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Haitians Protest Sham Elections

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Haitians Protest Sham Elections - by Stephen Lendman

Washington's imperial boot flaunts Lavalas' slogan: "All people are people (Tout moun se moun)." The sham elections are one of many abuses. As a result, Haitians continue protesting for rights they've been long denied, including leaders serving them, not monied interests.

On December 3, Al Jazeera's Sebastian Walker said street protests continued for the fourth consecutive day after the November 28 sham elections.

"Tensions reached a level not seen in Haiti's capital in many weeks. UN troops were powerless to keep the crowds back. At times the city center looked more like a war zone."

Litter bins were toppled, then used to block roads. "Frustrations over fraudulent elections were taking on a new turn." UN officials told several angry candidates  they were ahead in the popular vote, lying to enlist their support for a rigged process.

"For Haitians, this is business as usual with election politics. Everyone knew this would happen, and that Washington was aware that (Rene Preval) would try to orchestrate votes in favor of his candidates." People also rage about "foreign powers adding legitimacy to a fraudulent vote. The anger on the streets is palpable. The crisis continues."

On December 2, reporting from Port-au-Prince, independent journalist Ansel Herz said:

"Furious demonstrations continued across Haiti (days after) the Nov. 28 highly contested election in which thousands (were) unable to vote." They reacted by rock-throwing, barricading roads, and protesting angrily in Port-au-Prince, Cap Haitien, Les Cayes, Hinche, Petit Goave, Archaie, and elsewhere.

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On November 30, "demonstrators clashed with United Nations peacekeeping troops in St. Marc and Gonaives." Most presidential candidates denounced the process in favor of Preval's hand-picked candidate, Jude Celestin, demanding new elections.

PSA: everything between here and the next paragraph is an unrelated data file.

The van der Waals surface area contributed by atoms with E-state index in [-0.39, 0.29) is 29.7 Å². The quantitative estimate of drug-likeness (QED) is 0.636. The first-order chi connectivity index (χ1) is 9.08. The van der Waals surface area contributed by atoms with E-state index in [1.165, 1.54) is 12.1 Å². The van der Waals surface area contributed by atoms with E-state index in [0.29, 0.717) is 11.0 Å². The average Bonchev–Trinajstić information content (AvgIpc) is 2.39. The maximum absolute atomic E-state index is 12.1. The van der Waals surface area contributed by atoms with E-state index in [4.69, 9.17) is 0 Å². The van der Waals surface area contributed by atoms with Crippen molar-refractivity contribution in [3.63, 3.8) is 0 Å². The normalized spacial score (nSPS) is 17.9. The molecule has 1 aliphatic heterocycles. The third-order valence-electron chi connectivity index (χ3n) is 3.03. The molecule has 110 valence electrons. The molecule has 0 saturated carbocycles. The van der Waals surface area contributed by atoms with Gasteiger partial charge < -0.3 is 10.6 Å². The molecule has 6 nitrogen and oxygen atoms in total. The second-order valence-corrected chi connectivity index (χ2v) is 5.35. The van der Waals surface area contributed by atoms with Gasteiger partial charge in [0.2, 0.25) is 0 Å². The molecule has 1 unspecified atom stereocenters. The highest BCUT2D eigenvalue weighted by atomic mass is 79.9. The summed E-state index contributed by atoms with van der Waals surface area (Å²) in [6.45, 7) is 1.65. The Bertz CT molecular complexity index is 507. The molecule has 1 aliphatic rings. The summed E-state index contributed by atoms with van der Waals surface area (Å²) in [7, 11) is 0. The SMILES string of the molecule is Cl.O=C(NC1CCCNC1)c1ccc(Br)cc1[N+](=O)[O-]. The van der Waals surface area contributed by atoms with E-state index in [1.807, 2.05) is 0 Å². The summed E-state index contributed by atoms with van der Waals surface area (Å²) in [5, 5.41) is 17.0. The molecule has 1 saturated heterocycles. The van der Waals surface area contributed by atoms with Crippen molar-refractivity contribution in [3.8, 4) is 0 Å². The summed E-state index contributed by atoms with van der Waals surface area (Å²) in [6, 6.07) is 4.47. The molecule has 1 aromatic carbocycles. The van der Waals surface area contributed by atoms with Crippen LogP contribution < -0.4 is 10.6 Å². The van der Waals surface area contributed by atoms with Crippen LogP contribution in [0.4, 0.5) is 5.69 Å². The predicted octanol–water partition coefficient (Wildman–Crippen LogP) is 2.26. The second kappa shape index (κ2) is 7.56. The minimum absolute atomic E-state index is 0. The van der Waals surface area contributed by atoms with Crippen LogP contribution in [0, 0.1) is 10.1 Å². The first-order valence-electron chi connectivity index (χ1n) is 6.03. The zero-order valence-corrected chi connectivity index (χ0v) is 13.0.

Presidential hopefuls, observers, and journalists witnessed brazen fraud, Canada's CBC reporting "massive fraud, blatant ballot-box stuffing." Reporting from Port-au-Prince, Paul Hunter called it "unbelievable," saying he'd previously witnessed electoral fraud, but "never" anything like this.

"We saw ballot stuffing. We heard voters who were intimidated into voting for a candidate. And we saw thugs, gangs of thugs, going into polling stations, grabbing stacks of ballots, marking them with the candidate of their choice," INITE party's Jude Celestin. He was the only major candidate not signing a statement calling for the election's annulment.

On December 5, the Philadelphia Inquirer gave Lamp for Haiti.org's Regine Theodat and Ted Oswald op-ed space headlining, "Annul Haiti's elections and have free, fair vote," saying:

"The elections were fraught with disorganization, corruption, and human rights abuses." In one Cite Soleil location, "An angry mob (protested) because voting monitors supporting the INITE party refused them entry to the poll because they (wouldn't) support Preval's party." Many other locations had similar problems.

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"Disenfranchised and ignored, many voters resisted the illegitimacy of the elections and found ways around" the Provisional Electoral Council's (CEP) "failures and apparent malfeasance. Some voted without permission; others organized street boycotts....chanting 'Arrest Preval and CEP.' Others sang Haitian freedom songs..." Haitians were again defrauded.

On December 3, Reuters reported about "2,000 protesters marched in Haiti's capital demanding a rerun of Sunday's elections....skewed by fraud." They waved red cards calling for Preval's removal and disqualification of Celestin. "Arrest Preval," and "No to the first round," they shouted. "The march swelled as it passed poor city slums and finished" at the CEP's downtown offices.

On December 4, Miami Herald writers Jacqueline Charles and Trenton Daniel headlined, "Ballot inspections under intense scrutiny in Haiti," saying:

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